Have you not known? Have you not heard? The everlasting God, the LORD, the Creator of the ends of the earth, neither faints nor is weary. His understanding is unsearchable. He gives power to the weak, and to those who have no might He increases strength. Even the youths shall faint and be weary, and the young men shall utterly fall, but those who wait on the LORD shall renew their strength; they shall mount up with wings like eagles, they shall run and not be weary, they shall walk and not faint.
(Isaiah 40:28-31, NKJV)
What an encouragement God’s Word is to us!
It was an emotional evening as Jaeden, Levi, and Jace were reunited with Adie. They are looking forward to seeing their daddy in the morning.
This was a good day. Jon was able to lift himself from his bed onto a wheelchair. Adie was able to take him outside to the hospital cafe and they had lunch together. Jon was understandably exhausted after this and slept most of the afternoon.
As Jon continues to recover, we’re able to understand more of the story about the accident and the first few crucial hours of getting Jon to the clinic and then Australia. By all indications it appears Jon’s left foot was actually run over by the car involved in the accident. Many of the details of the crash are still unclear, but what is clear is that there were factors in the crash that all point to Jon not surviving the crash. We thank God that He truly spared Jon from certain death.
We’re hearing from other people connected with the clinic in Papua New Guinea. Dr. Helen said the “critical condition” originally posted was actually an upgrade from his previous conditions. She said at one point that Jon was in “very grave” condition. After one transfusion, he was categorized as being in “grave” condition. After the second transfusion, his condition was upgraded to critical. Who knew “critical” could be an upgrade?!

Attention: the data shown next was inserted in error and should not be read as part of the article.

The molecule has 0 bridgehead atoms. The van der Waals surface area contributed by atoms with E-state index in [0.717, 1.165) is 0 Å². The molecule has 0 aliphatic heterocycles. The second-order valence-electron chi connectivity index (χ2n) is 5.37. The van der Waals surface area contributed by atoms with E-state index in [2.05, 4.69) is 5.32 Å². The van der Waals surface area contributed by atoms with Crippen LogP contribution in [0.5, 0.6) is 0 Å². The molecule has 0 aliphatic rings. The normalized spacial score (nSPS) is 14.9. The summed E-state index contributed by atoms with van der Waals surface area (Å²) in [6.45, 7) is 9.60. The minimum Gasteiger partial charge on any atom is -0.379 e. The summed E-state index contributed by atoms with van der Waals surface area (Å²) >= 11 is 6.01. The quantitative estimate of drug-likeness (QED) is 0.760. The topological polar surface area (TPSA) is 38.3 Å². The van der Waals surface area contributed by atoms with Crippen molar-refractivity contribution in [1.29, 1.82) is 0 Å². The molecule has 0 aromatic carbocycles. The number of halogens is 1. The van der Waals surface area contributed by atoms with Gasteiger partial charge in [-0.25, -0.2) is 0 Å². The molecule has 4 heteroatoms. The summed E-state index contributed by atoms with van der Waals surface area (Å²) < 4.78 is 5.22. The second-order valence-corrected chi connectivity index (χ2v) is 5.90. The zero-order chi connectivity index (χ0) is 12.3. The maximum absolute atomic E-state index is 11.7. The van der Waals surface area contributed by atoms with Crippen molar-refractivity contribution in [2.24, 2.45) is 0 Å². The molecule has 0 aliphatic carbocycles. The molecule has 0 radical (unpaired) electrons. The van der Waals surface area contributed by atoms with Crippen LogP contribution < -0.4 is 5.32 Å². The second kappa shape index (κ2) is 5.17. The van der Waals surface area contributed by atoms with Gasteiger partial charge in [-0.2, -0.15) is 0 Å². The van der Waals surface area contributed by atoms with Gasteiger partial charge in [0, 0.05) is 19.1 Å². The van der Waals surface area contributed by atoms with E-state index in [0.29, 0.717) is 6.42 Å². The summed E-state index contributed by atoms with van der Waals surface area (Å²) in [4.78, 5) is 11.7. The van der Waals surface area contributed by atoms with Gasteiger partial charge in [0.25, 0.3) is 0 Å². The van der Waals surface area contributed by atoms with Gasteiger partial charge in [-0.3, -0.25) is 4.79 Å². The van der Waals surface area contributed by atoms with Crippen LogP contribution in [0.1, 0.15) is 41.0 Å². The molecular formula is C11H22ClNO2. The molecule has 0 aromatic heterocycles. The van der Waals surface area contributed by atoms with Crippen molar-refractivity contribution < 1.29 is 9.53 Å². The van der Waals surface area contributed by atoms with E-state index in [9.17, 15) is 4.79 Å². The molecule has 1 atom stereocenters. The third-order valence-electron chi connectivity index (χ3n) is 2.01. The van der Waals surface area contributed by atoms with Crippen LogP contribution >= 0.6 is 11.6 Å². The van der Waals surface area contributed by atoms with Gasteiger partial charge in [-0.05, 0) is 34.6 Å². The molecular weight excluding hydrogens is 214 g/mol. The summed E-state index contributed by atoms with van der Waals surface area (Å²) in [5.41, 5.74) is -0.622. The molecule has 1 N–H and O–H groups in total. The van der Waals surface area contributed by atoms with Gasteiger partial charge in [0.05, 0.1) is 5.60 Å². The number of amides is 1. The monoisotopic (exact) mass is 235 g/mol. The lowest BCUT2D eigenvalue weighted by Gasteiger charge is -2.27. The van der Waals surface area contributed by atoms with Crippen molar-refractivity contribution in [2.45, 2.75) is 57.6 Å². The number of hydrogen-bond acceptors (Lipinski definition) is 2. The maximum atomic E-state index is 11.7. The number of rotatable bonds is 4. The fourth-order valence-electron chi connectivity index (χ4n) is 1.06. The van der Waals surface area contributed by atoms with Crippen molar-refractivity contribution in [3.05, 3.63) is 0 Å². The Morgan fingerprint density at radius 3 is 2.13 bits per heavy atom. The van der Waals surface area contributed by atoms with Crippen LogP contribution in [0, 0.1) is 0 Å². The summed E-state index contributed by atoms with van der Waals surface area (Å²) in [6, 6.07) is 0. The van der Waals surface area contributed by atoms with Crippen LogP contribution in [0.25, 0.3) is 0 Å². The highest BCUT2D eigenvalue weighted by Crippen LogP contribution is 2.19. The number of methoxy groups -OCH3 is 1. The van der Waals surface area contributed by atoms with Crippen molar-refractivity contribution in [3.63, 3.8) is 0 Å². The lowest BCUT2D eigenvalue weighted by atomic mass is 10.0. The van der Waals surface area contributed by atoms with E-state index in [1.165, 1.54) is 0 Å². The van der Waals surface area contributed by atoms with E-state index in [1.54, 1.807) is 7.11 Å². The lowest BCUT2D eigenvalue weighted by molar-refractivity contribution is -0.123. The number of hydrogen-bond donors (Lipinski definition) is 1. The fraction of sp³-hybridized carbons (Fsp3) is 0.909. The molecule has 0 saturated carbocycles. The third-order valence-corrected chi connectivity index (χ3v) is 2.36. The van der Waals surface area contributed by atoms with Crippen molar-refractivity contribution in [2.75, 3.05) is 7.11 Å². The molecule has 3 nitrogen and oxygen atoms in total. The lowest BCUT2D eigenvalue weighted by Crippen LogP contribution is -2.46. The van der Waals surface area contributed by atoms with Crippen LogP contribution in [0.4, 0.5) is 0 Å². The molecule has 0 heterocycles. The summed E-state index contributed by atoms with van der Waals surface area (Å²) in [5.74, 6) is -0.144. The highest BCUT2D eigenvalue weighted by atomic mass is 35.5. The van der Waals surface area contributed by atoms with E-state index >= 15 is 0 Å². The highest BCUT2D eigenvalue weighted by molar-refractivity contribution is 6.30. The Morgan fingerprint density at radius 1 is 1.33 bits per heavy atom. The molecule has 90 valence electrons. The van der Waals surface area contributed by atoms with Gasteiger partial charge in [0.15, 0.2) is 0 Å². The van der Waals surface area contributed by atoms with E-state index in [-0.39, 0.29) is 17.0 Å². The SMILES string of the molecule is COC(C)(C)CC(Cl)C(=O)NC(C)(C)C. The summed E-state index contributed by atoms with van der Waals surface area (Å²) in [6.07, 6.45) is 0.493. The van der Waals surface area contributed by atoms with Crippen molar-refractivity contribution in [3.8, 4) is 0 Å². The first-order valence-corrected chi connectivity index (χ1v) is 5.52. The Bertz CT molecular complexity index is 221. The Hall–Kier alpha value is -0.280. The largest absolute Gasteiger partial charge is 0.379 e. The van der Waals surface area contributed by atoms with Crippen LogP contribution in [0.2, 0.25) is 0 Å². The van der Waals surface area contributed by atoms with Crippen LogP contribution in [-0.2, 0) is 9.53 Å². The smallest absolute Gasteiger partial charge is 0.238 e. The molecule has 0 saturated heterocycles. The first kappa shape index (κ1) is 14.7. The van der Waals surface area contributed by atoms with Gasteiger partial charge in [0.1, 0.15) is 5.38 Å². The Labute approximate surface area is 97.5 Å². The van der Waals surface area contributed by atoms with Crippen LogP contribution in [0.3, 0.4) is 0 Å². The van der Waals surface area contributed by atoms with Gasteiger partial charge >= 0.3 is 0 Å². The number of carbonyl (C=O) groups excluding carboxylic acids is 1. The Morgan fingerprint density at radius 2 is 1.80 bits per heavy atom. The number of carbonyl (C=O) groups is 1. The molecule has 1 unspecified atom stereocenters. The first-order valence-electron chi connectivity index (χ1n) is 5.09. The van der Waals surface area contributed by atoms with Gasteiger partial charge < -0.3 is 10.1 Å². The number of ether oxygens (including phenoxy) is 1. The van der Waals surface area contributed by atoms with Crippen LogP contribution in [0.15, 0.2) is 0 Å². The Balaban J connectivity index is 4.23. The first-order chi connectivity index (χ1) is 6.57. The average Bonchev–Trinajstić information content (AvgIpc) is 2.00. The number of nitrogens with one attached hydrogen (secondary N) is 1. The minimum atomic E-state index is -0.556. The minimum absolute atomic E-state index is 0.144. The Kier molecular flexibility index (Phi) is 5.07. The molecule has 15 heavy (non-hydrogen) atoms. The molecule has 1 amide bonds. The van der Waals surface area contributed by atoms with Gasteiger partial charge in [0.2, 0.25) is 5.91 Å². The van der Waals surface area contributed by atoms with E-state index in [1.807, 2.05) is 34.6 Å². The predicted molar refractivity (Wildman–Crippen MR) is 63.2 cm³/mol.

We are so thankful that Jon survived to testify of God’s grace, power, and protection. Jon & Adie are already facing new challenges in their life with further surgeries and the therapy he needs to learn to walk again. A whole new unexpected and unplanned chapter in their lives is beginning that God will use in ways we can’t imagine.
While no one would have ever chosen this path for them, our good and loving Father God is with them and goes before them to keep and guide them through this as well. While we see loss, setbacks, and discouragement, our heavenly Father will use this to advance His kingdom in ways none of us can even imagine yet.
- That the Lord will go before them with all the emotions that will need to be dealt with on that initial family reunion in the hospital.
- That the doctors will have wisdom during Friday’s surgery as they assess whether or not the muscle is good, or if they will need to amputate more.
- That the wound will heal quickly enough so that foot surgery can be done at the end of the month. The sooner it takes place, the better the outcome for the foot.
“Shout for joy, you heavens;
rejoice, you earth;
burst into song, you mountains!
For the Lord comforts his people
and will have compassion on his afflicted ones.” – Isaiah 49.13
Every spring when I was growing up my church held a mission’s conference. It was one of my favorite weeks of the year and I particularly looked forward to the Sunday afternoon kid’s program. I collected every prayer card I could get my hands on and was fascinated by all their stories and experiences. I loved the missions conferences and always thought the missionaries were there for our benefit since we were the ones listening to and learning from them.
Fifteen years later the tables have turned. Last week I had the opportunity to participate in North Syracuse Baptist Church’s Month of Missions. I was amazed by my discovery; I gained more by participating in the conference than I could possibly have offered to others. I was overwhelmed by their warm welcome, their kindness in housing me, their home-cooking and hospitality, their interest in my life, their commitment to local ministry, their involvement in world missions, and best of all their passion for the Lord! I left the conference refreshed and encouraged by my brothers and sisters in Christ, many of whom I met for the first time last week!